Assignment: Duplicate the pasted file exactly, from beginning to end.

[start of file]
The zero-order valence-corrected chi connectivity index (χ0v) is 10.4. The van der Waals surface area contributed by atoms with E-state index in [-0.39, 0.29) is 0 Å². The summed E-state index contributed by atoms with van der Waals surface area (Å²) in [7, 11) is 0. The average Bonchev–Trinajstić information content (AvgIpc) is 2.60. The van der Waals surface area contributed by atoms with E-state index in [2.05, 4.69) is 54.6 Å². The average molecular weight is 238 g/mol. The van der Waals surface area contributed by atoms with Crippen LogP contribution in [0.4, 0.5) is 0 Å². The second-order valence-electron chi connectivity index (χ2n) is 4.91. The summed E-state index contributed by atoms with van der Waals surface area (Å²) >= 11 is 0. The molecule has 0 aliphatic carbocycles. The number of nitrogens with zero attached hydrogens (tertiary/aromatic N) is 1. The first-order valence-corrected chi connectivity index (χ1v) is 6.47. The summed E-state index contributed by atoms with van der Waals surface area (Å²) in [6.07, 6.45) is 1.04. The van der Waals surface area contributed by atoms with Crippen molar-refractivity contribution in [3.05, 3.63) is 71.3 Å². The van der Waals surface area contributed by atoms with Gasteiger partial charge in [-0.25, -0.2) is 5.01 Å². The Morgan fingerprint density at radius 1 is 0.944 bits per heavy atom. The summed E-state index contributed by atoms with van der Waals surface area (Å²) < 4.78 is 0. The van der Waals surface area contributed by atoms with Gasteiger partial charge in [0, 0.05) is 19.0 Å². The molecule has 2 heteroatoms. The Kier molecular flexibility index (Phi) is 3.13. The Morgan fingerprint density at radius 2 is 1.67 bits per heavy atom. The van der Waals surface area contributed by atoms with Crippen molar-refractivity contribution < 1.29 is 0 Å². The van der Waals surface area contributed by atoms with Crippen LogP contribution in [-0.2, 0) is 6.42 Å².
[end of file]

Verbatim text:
The zero-order valence-corrected chi connectivity index (χ0v) is 10.4. The van der Waals surface area contributed by atoms with E-state index in [-0.39, 0.29) is 0 Å². The summed E-state index contributed by atoms with van der Waals surface area (Å²) in [7, 11) is 0. The average Bonchev–Trinajstić information content (AvgIpc) is 2.60. The van der Waals surface area contributed by atoms with E-state index in [2.05, 4.69) is 54.6 Å². The average molecular weight is 238 g/mol. The van der Waals surface area contributed by atoms with Crippen LogP contribution in [0.4, 0.5) is 0 Å². The second-order valence-electron chi connectivity index (χ2n) is 4.91. The summed E-state index contributed by atoms with van der Waals surface area (Å²) >= 11 is 0. The molecule has 0 aliphatic carbocycles. The number of nitrogens with zero attached hydrogens (tertiary/aromatic N) is 1. The first-order valence-corrected chi connectivity index (χ1v) is 6.47. The summed E-state index contributed by atoms with van der Waals surface area (Å²) in [6.07, 6.45) is 1.04. The van der Waals surface area contributed by atoms with Crippen molar-refractivity contribution in [3.05, 3.63) is 71.3 Å². The van der Waals surface area contributed by atoms with Gasteiger partial charge in [-0.25, -0.2) is 5.01 Å². The Morgan fingerprint density at radius 1 is 0.944 bits per heavy atom. The summed E-state index contributed by atoms with van der Waals surface area (Å²) < 4.78 is 0. The van der Waals surface area contributed by atoms with Gasteiger partial charge in [0, 0.05) is 19.0 Å². The molecule has 2 heteroatoms. The Kier molecular flexibility index (Phi) is 3.13. The Morgan fingerprint density at radius 2 is 1.67 bits per heavy atom. The van der Waals surface area contributed by atoms with Crippen molar-refractivity contribution < 1.29 is 0 Å². The van der Waals surface area contributed by atoms with Crippen LogP contribution in [-0.2, 0) is 6.42 Å².